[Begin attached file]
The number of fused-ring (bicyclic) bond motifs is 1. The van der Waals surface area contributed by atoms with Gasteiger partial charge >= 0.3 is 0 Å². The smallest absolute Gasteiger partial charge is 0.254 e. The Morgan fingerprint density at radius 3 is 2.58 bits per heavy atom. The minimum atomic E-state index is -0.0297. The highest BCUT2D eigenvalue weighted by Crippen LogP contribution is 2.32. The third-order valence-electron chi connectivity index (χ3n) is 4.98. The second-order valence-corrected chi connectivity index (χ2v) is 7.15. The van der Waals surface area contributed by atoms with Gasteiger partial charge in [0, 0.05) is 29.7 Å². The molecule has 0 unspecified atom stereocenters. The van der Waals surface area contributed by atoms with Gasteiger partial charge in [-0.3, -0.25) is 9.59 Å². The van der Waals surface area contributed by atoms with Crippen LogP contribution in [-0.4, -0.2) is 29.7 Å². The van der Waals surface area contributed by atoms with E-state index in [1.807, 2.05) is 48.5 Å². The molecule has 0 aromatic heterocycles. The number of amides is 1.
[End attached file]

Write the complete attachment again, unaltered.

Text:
The number of fused-ring (bicyclic) bond motifs is 1. The van der Waals surface area contributed by atoms with Gasteiger partial charge >= 0.3 is 0 Å². The smallest absolute Gasteiger partial charge is 0.254 e. The Morgan fingerprint density at radius 3 is 2.58 bits per heavy atom. The minimum atomic E-state index is -0.0297. The highest BCUT2D eigenvalue weighted by Crippen LogP contribution is 2.32. The third-order valence-electron chi connectivity index (χ3n) is 4.98. The second-order valence-corrected chi connectivity index (χ2v) is 7.15. The van der Waals surface area contributed by atoms with Gasteiger partial charge in [0, 0.05) is 29.7 Å². The molecule has 0 unspecified atom stereocenters. The van der Waals surface area contributed by atoms with Gasteiger partial charge in [-0.3, -0.25) is 9.59 Å². The van der Waals surface area contributed by atoms with Crippen LogP contribution in [-0.4, -0.2) is 29.7 Å². The van der Waals surface area contributed by atoms with E-state index in [1.807, 2.05) is 48.5 Å². The molecule has 0 aromatic heterocycles. The number of amides is 1.